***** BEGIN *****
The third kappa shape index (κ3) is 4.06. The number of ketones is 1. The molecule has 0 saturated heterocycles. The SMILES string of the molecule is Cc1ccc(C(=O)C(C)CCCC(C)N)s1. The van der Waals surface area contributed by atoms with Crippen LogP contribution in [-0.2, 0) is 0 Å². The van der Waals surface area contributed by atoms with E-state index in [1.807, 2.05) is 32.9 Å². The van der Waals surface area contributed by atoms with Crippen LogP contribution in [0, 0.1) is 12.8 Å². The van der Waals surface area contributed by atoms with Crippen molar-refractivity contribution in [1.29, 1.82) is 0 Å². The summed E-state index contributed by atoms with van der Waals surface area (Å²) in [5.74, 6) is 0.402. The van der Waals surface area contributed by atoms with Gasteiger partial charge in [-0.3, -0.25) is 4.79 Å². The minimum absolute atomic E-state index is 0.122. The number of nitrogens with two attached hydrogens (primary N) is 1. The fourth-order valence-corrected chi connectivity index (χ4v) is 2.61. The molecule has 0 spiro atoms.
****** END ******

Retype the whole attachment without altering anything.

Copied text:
The third kappa shape index (κ3) is 4.06. The number of ketones is 1. The molecule has 0 saturated heterocycles. The SMILES string of the molecule is Cc1ccc(C(=O)C(C)CCCC(C)N)s1. The van der Waals surface area contributed by atoms with Crippen LogP contribution in [-0.2, 0) is 0 Å². The van der Waals surface area contributed by atoms with E-state index in [1.807, 2.05) is 32.9 Å². The van der Waals surface area contributed by atoms with Crippen LogP contribution in [0, 0.1) is 12.8 Å². The van der Waals surface area contributed by atoms with Crippen molar-refractivity contribution in [1.29, 1.82) is 0 Å². The summed E-state index contributed by atoms with van der Waals surface area (Å²) in [5.74, 6) is 0.402. The van der Waals surface area contributed by atoms with Gasteiger partial charge in [-0.3, -0.25) is 4.79 Å². The minimum absolute atomic E-state index is 0.122. The number of nitrogens with two attached hydrogens (primary N) is 1. The fourth-order valence-corrected chi connectivity index (χ4v) is 2.61. The molecule has 0 spiro atoms.